Ginger jars – Chinese high-shouldered, ovoid, lidded, utilitarian porcelain vessels – were long used to store and transport oil, wine, salt, and spices. Decorative ones, however, date from the Ming Dynasty era (1368–1644). Created in mineral-rich Jingdezhen-area kilns, such jars were produced for domestic use, bestowed at festive ceremonies, or destined for the Chinese Imperial court. Large quantities of ginger jars were also exported to Europe.
Many ginger jars feature underglaze cobalt blue images of scrolling foliage, warriors, phoenix birds, or sinuous dragons set against milk-white grounds. Others, known as “three-color,” or sancai jars, display deep violet, yellow, and turquoise floral motifs defined by cloisonne-like raised lines. Eye-catching five-color wucai jars have underglaze blue designs enhanced with bold, overglazed yellow, green, and red enamel detail.
During the decline of the Ming Dynasty, the Jingdezhen kilns not only lost Imperial support, but were largely destroyed. However, they and other private kilns regained artistic and technical distinction under the auspices of Kangxi (1661-1722), an early Qing Dynasty emperor. As the demand for porcelains increased, production evolved into specialized, more efficient subsets – e.g., mining, mixing, and shaping. Firing at extremely high temperatures created pieces that were glossier and brighter than those of the Ming era.
With the expansion of Chinese maritime trade, merchants protected delicate exports, such as silks and tea leaves, by lining ship holds with rows of sturdy, waterproof porcelain jars. These commonly held precious spices, including ginger, a staple of Chinese medicine and cuisine. Because the British associated these vessels with treats such as ginger beer, ginger biscuits and gingerbread, they commonly called them “ginger jars.” Due to the fact that they were obviously finer than locally produced porcelain, they became valued more for their beauty than their contents.
Once ginger jars had become coveted decorative items, Chinese potteries exported them by the millions. Those depicting traditional blue-and-white figures, florals, or landscapes are not only most common, but remain the most desirable—especially if they still have their original lids.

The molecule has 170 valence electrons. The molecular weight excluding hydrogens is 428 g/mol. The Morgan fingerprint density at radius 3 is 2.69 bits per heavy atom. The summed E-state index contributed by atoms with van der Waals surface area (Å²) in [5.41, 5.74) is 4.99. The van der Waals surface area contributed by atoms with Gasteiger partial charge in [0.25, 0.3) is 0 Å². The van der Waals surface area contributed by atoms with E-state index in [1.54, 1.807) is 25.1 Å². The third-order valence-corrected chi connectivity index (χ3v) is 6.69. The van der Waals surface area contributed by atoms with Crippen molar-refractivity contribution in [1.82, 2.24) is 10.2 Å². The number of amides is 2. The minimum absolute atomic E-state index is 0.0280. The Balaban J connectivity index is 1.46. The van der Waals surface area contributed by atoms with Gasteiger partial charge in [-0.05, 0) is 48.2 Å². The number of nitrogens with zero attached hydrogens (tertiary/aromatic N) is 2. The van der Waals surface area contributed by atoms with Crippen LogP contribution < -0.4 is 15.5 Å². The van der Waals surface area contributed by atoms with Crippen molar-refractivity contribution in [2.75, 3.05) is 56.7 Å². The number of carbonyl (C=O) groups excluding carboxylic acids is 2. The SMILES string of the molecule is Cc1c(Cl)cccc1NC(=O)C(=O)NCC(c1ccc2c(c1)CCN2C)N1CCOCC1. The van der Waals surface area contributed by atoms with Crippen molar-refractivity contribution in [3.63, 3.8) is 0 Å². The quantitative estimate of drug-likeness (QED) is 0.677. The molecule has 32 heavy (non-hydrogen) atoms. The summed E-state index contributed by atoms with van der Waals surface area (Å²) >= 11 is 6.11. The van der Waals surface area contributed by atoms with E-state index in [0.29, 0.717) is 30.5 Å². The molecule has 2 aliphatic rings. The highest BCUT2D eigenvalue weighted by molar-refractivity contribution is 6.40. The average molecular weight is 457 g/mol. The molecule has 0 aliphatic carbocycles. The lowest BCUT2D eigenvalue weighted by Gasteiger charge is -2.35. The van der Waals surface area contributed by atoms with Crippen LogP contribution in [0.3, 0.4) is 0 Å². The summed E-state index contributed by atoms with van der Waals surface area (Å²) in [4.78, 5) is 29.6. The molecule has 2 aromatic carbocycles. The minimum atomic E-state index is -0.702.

Antique ginger jars are often classified according to their dominant color palette. Those featuring vibrant shades of green, a type that emerged during the Ming dynasty, are known as famille verte. Ginger jars featuring famille verte elements against a ground of yellow, a hue reserved for high-ranking Qing officials, are known as famille jaune. Famille rose, another ornamental jar type, features motifs such as birds, peonies, prunus, or chrysanthemums in pale pink to ruby-red tones.
From the mid-1700s, China began flooding the European market with their lucrative ginger jars – dubbed “Chinese Imari” vessels – which were inspired by exceptionally fine porcelain items that had long been popular in Japan. These highly glazed pieces typically feature blue underglaze oriental motifs adorned with overglaze fauna, flora, and figures in vivid shades of green, yellow, red, and black.
Because porcelain ginger jars associated with particular historical eras frequently were copied by subsequent generations of ceramicists, they may prove difficult to date. Some bearing Kangxi reign marks, for instance, were actually produced centuries later to honor that vibrant artistic era.
Following an ages-old tradition, Chinese craftsmen also decorated ginger jars with highly detailed three-dimensional designs carved in red-orange cinnabar, a sap derived from the Chinese lacquer tree. Numerous examples depict opulent peony blossoms amid scrolling leaves, vines, or bamboo branches. Others portray charming images of villagers in popular pursuits set against lush Chinese landscapes. But those featuring auspicious five-clawed dragons or raised bat motifs against finely wrought so-called “diaper” or geometric latticework grounds may be most desirable of all.
Today, antique ginger jars, whatever their style, are not restricted to private collections and museums. Whether gracing entrance halls and mantelpieces or repurposed as vases or centerpieces, they lend an air of classic Chinese elegance to any interior design.